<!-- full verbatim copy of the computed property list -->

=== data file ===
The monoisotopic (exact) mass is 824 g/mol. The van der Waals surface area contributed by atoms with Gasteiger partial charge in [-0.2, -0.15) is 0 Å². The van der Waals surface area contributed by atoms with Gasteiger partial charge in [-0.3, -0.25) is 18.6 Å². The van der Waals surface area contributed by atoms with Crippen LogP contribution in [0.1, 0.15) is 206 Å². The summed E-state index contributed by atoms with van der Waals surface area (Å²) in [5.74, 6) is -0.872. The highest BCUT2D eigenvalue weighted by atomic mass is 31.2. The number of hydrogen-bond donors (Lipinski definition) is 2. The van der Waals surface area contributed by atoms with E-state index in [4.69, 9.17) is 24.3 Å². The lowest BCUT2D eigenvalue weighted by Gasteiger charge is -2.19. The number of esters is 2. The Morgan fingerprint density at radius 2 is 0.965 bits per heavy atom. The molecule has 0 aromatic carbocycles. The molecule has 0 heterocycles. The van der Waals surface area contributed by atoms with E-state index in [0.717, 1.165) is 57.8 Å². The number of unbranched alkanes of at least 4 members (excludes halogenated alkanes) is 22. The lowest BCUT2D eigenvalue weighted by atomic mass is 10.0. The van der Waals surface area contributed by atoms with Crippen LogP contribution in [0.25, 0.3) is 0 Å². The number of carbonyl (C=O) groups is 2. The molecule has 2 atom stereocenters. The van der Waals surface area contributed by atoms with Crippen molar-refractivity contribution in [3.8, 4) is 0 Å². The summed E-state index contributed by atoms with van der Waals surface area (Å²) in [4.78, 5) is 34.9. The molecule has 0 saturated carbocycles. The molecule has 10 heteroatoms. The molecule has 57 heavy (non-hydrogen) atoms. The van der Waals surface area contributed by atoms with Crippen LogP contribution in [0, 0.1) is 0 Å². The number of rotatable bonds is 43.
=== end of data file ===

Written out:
The monoisotopic (exact) mass is 824 g/mol. The van der Waals surface area contributed by atoms with Gasteiger partial charge in [-0.2, -0.15) is 0 Å². The van der Waals surface area contributed by atoms with Gasteiger partial charge in [-0.3, -0.25) is 18.6 Å². The van der Waals surface area contributed by atoms with Crippen LogP contribution in [0.1, 0.15) is 206 Å². The summed E-state index contributed by atoms with van der Waals surface area (Å²) in [5.74, 6) is -0.872. The highest BCUT2D eigenvalue weighted by atomic mass is 31.2. The number of hydrogen-bond donors (Lipinski definition) is 2. The van der Waals surface area contributed by atoms with E-state index in [4.69, 9.17) is 24.3 Å². The lowest BCUT2D eigenvalue weighted by Gasteiger charge is -2.19. The number of esters is 2. The Morgan fingerprint density at radius 2 is 0.965 bits per heavy atom. The molecule has 0 aromatic carbocycles. The molecule has 0 heterocycles. The van der Waals surface area contributed by atoms with E-state index in [0.717, 1.165) is 57.8 Å². The number of unbranched alkanes of at least 4 members (excludes halogenated alkanes) is 22. The lowest BCUT2D eigenvalue weighted by atomic mass is 10.0. The van der Waals surface area contributed by atoms with Crippen LogP contribution in [0.25, 0.3) is 0 Å². The number of carbonyl (C=O) groups is 2. The molecule has 2 atom stereocenters. The van der Waals surface area contributed by atoms with Crippen molar-refractivity contribution in [3.8, 4) is 0 Å². The summed E-state index contributed by atoms with van der Waals surface area (Å²) in [4.78, 5) is 34.9. The molecule has 0 saturated carbocycles. The molecule has 10 heteroatoms. The molecule has 57 heavy (non-hydrogen) atoms. The van der Waals surface area contributed by atoms with Crippen LogP contribution in [0, 0.1) is 0 Å². The number of rotatable bonds is 43.